The second anniversary of Egypt’s January 25th revolution is hardly an occasion to celebrate for many of the activists who led the protests resulting in the fall of longtime ruler Hosni Mubarak. Indeed, many of them are currently thronging the streets of Cairo from Tahrir Square to the areas near the presidential palace in the Heliopolis district. The sense of unity that brought together a broad swathe of the population two years ago has given way to deep political and social polarization — with many frustrated at the pace of reform and the sense that the revolution was co-opted by Islamists. The first democratically elected president, Mohammed Morsi, of the Muslim Brotherhood’s Freedom and Justice Party (FJP), has faced mounting opposition from a coalition of liberals and secularists who maintain that the demands of the revolution have not yet been met and who criticize his party for its perceived campaign of Islamization in the country.
The opposition’s grievances with the current government are shared by many in Egypt: the soaring price of food, gas, and other necessities has compounded the serious economic hardships facing many in a country where more than a quarter of the population is estimated to live below the poverty line. A string of recent transport disasters has also contributed to the sense that the government has been ineffective in protecting the population. Many revolutionaries also criticize the Morsi administration for failing to reform the powerful police force allegedly responsible for a multitude of human rights abuses (not to mention the immensely unpopular attempt to quash the revolution and preserve the Mubarak regime in 2011). This — along with the perceived impunity of corrupt officials — has remained among the biggest issues for opponents of the government. However, it was Morsi’s November decision to grant himself near-unlimited powers and the subsequent constitutional referendum (which passed a constitution that critics say gives the president too much power and does not sufficiently protect human rights) that truly galvanized revolutionaries into a cohesive opposition.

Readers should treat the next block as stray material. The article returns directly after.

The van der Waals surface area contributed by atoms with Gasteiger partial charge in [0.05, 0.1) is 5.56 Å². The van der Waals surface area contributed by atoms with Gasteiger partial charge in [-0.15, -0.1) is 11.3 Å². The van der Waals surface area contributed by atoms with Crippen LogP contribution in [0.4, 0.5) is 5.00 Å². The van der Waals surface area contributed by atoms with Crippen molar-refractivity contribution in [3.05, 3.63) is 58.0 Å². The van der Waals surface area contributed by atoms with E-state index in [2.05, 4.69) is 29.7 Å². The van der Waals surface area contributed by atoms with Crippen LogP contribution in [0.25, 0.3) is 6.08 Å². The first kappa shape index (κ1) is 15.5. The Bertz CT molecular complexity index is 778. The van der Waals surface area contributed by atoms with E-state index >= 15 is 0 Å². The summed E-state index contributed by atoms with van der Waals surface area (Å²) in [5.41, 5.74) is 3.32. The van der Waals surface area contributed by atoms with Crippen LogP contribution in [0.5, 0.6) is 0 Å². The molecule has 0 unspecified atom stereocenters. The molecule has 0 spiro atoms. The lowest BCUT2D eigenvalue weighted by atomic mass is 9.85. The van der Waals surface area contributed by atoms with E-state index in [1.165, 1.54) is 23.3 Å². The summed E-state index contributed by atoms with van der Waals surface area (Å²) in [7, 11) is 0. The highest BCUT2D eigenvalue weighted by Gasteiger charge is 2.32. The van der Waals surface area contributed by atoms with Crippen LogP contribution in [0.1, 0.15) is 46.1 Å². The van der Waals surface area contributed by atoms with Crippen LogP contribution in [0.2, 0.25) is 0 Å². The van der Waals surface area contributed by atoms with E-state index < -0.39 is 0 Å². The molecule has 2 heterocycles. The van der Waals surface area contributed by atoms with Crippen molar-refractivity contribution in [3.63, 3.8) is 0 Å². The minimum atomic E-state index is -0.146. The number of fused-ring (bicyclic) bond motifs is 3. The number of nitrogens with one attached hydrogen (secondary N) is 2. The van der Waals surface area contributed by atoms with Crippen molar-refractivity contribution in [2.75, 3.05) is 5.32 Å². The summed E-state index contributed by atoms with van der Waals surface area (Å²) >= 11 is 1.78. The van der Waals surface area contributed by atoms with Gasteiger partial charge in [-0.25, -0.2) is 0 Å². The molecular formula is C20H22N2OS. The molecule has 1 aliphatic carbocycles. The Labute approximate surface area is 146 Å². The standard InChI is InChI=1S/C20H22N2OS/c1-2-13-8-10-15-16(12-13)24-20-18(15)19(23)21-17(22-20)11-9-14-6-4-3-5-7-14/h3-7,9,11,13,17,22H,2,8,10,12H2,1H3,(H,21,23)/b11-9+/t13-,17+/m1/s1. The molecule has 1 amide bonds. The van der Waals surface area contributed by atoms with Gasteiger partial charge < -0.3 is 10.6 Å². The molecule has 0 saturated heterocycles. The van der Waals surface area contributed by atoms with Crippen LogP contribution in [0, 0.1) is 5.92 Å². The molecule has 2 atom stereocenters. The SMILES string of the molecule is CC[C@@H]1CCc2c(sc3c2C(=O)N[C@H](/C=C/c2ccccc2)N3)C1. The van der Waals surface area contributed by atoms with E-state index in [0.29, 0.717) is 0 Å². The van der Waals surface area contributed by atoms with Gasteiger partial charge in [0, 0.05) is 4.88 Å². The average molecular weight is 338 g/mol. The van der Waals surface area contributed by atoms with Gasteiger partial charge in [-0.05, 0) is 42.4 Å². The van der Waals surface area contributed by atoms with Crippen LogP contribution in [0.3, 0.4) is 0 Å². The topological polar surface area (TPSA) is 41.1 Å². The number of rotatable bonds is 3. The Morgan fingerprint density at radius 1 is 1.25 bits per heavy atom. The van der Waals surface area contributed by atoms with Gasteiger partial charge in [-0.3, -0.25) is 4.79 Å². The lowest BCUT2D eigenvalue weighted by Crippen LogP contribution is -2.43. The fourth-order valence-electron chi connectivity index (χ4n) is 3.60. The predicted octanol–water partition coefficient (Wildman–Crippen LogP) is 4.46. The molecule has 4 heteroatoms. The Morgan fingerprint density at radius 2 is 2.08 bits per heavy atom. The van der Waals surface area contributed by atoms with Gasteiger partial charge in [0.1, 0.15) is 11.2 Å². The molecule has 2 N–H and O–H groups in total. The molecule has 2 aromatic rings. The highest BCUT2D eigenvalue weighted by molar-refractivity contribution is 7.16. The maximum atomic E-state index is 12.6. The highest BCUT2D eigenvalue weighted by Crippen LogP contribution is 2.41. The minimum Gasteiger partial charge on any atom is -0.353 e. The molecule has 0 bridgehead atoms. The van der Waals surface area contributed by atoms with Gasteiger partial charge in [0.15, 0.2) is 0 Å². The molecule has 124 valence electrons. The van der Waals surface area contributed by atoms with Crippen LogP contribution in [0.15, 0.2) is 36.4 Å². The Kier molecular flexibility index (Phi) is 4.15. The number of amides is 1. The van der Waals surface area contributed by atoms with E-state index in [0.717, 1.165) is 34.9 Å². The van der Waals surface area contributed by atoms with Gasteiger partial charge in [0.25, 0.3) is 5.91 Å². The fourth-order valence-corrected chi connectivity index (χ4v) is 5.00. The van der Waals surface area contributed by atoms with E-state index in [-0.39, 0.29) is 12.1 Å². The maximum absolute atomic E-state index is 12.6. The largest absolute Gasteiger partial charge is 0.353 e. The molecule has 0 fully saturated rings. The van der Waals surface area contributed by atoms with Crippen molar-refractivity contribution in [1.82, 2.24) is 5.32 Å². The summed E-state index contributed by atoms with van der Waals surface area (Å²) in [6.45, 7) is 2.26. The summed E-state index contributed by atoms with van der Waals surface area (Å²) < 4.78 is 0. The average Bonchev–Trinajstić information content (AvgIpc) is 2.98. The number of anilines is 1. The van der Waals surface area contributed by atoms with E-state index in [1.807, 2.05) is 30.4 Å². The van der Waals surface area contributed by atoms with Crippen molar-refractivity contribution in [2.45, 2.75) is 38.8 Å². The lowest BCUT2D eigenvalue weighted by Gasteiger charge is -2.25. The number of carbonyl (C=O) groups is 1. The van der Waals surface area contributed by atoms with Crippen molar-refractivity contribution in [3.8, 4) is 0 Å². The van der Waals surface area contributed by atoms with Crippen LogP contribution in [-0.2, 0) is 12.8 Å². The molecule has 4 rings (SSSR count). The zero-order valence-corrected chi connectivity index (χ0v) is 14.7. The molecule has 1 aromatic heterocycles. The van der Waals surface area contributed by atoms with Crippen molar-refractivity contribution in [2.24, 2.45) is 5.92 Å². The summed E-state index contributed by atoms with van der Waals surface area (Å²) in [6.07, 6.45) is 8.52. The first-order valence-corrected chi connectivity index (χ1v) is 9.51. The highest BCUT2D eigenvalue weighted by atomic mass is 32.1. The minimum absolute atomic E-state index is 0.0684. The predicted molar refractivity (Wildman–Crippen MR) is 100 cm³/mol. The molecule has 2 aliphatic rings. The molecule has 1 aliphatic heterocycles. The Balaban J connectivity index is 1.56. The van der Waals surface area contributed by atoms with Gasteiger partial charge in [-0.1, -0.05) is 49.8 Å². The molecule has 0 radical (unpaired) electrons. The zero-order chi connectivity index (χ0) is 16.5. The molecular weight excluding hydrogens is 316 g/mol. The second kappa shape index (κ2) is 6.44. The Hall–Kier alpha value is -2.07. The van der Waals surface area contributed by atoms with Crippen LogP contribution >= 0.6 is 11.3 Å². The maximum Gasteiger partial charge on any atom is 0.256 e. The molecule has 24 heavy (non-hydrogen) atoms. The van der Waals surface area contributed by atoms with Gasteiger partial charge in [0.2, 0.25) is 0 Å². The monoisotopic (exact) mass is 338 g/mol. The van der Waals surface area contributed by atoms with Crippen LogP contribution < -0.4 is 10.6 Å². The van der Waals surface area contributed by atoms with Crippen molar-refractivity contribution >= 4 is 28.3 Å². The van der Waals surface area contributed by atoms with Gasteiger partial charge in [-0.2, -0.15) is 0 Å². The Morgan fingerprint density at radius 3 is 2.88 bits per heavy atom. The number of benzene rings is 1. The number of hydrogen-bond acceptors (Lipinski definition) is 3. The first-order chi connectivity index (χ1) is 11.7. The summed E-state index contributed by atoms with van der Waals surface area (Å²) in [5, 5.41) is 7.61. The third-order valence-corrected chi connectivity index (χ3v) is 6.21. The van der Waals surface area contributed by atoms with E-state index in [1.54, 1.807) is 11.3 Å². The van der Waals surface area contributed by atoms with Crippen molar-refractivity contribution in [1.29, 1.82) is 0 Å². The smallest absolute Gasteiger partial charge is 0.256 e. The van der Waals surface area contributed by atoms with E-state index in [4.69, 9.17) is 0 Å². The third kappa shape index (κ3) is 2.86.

As widely shared as the opposition’s criticisms may be, one of the biggest challenges facing them is the desire for a return to normalcy. The perception among Egyptians that continued protests will only lead to more instability (and more hardship) is prevalent. The Muslim Brotherhood is tapping into this sentiment for their own celebration of the revolution, a campaign they are calling “Together We Build Egypt.” They plan to deliver assistance to the poor and plant a million trees in a clever strategy to contrast their own desire for “stability” (critics would call it a lack of tolerance for dissent) with the protests planned by the opposition in Tahrir Square and around the country. The timing of the announcement suggests that the Muslim Brotherhood is doing some savvy positioning of its party ahead of the parliamentary elections coming in March or April. The results of the elections will have a significant impact on the dynamics of governance in Egypt and — should the FJP be successful — could result in almost unchecked Muslim Brotherhood rule.
It is this prospect that has various opposition factions scrambling to unify in order to have the best chance of challenging the FJP at the ballot. Though perhaps not as PR-savvy as the Brotherhood, the opposition, organized primarily under the Baradei-supported National Salvation Front umbrella, has the opportunity to use the anniversary of the revolution to harness public goodwill for their cause ahead of the election. Though whether the Egyptian public is too disillusioned to buy into the idea of real, revolutionary change a second time around remains to be seen.